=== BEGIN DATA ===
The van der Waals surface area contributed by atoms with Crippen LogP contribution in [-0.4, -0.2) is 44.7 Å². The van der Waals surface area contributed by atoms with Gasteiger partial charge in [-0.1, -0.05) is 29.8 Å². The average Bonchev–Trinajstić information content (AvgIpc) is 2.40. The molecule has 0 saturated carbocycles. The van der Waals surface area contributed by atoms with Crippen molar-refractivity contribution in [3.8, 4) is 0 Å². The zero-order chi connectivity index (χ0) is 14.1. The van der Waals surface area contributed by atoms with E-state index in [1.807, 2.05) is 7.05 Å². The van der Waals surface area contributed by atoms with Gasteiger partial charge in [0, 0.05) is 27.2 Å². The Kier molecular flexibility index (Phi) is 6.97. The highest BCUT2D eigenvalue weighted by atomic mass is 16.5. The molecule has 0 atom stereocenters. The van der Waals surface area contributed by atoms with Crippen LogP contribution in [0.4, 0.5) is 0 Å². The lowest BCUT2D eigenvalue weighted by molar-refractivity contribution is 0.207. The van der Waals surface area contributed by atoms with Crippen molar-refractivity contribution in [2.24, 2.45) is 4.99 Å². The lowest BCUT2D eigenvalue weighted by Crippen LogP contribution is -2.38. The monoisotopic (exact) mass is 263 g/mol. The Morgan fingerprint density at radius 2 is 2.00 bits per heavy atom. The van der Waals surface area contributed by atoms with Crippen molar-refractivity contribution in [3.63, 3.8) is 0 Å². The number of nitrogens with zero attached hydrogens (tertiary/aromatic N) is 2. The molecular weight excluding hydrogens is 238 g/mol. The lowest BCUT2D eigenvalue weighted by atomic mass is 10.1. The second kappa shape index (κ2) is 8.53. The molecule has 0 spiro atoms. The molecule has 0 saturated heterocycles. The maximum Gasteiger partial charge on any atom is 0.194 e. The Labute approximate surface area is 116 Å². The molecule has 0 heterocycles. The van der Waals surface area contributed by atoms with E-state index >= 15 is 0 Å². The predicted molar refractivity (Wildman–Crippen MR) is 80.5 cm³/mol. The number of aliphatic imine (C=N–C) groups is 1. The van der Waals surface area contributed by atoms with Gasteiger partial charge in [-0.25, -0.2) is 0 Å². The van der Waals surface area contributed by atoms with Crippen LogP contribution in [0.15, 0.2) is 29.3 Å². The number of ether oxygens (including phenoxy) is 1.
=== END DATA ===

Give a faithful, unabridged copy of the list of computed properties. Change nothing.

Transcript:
The van der Waals surface area contributed by atoms with Crippen LogP contribution in [-0.4, -0.2) is 44.7 Å². The van der Waals surface area contributed by atoms with Gasteiger partial charge in [-0.1, -0.05) is 29.8 Å². The average Bonchev–Trinajstić information content (AvgIpc) is 2.40. The molecule has 0 saturated carbocycles. The van der Waals surface area contributed by atoms with Crippen molar-refractivity contribution in [3.8, 4) is 0 Å². The zero-order chi connectivity index (χ0) is 14.1. The van der Waals surface area contributed by atoms with E-state index in [1.807, 2.05) is 7.05 Å². The van der Waals surface area contributed by atoms with Gasteiger partial charge in [0, 0.05) is 27.2 Å². The Kier molecular flexibility index (Phi) is 6.97. The highest BCUT2D eigenvalue weighted by atomic mass is 16.5. The molecule has 0 atom stereocenters. The van der Waals surface area contributed by atoms with Crippen LogP contribution in [0.4, 0.5) is 0 Å². The lowest BCUT2D eigenvalue weighted by molar-refractivity contribution is 0.207. The van der Waals surface area contributed by atoms with Crippen molar-refractivity contribution in [2.24, 2.45) is 4.99 Å². The lowest BCUT2D eigenvalue weighted by Crippen LogP contribution is -2.38. The monoisotopic (exact) mass is 263 g/mol. The Morgan fingerprint density at radius 2 is 2.00 bits per heavy atom. The van der Waals surface area contributed by atoms with Crippen molar-refractivity contribution in [3.63, 3.8) is 0 Å². The number of nitrogens with zero attached hydrogens (tertiary/aromatic N) is 2. The molecular weight excluding hydrogens is 238 g/mol. The lowest BCUT2D eigenvalue weighted by atomic mass is 10.1. The second kappa shape index (κ2) is 8.53. The molecule has 0 spiro atoms. The molecule has 0 saturated heterocycles. The maximum Gasteiger partial charge on any atom is 0.194 e. The Labute approximate surface area is 116 Å². The molecule has 0 heterocycles. The van der Waals surface area contributed by atoms with E-state index >= 15 is 0 Å². The predicted molar refractivity (Wildman–Crippen MR) is 80.5 cm³/mol. The number of aliphatic imine (C=N–C) groups is 1. The van der Waals surface area contributed by atoms with Gasteiger partial charge in [-0.25, -0.2) is 0 Å². The van der Waals surface area contributed by atoms with Crippen LogP contribution in [0.15, 0.2) is 29.3 Å². The number of ether oxygens (including phenoxy) is 1.